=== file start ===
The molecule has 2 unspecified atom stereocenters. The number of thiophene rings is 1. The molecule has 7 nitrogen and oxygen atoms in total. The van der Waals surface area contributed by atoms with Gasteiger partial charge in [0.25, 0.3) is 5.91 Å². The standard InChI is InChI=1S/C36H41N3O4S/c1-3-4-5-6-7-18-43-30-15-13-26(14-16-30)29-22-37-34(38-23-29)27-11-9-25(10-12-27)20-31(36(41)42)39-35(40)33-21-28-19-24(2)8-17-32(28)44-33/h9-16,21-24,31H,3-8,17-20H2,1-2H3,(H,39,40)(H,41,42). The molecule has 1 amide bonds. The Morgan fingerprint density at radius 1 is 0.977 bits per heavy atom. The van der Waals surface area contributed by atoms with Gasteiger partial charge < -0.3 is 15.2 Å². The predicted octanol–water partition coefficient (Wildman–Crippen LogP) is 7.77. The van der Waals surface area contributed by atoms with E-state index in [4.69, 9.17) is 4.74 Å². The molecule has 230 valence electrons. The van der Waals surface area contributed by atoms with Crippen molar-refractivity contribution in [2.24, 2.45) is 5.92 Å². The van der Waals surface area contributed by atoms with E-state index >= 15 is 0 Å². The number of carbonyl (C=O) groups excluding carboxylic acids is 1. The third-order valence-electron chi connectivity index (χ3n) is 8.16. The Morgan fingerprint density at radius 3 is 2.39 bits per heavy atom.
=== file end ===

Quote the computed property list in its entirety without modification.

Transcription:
The molecule has 2 unspecified atom stereocenters. The number of thiophene rings is 1. The molecule has 7 nitrogen and oxygen atoms in total. The van der Waals surface area contributed by atoms with Gasteiger partial charge in [0.25, 0.3) is 5.91 Å². The standard InChI is InChI=1S/C36H41N3O4S/c1-3-4-5-6-7-18-43-30-15-13-26(14-16-30)29-22-37-34(38-23-29)27-11-9-25(10-12-27)20-31(36(41)42)39-35(40)33-21-28-19-24(2)8-17-32(28)44-33/h9-16,21-24,31H,3-8,17-20H2,1-2H3,(H,39,40)(H,41,42). The molecule has 1 amide bonds. The Morgan fingerprint density at radius 1 is 0.977 bits per heavy atom. The van der Waals surface area contributed by atoms with Gasteiger partial charge < -0.3 is 15.2 Å². The predicted octanol–water partition coefficient (Wildman–Crippen LogP) is 7.77. The van der Waals surface area contributed by atoms with E-state index in [4.69, 9.17) is 4.74 Å². The molecule has 230 valence electrons. The van der Waals surface area contributed by atoms with Crippen molar-refractivity contribution in [2.24, 2.45) is 5.92 Å². The van der Waals surface area contributed by atoms with E-state index >= 15 is 0 Å². The number of carbonyl (C=O) groups excluding carboxylic acids is 1. The third-order valence-electron chi connectivity index (χ3n) is 8.16. The Morgan fingerprint density at radius 3 is 2.39 bits per heavy atom.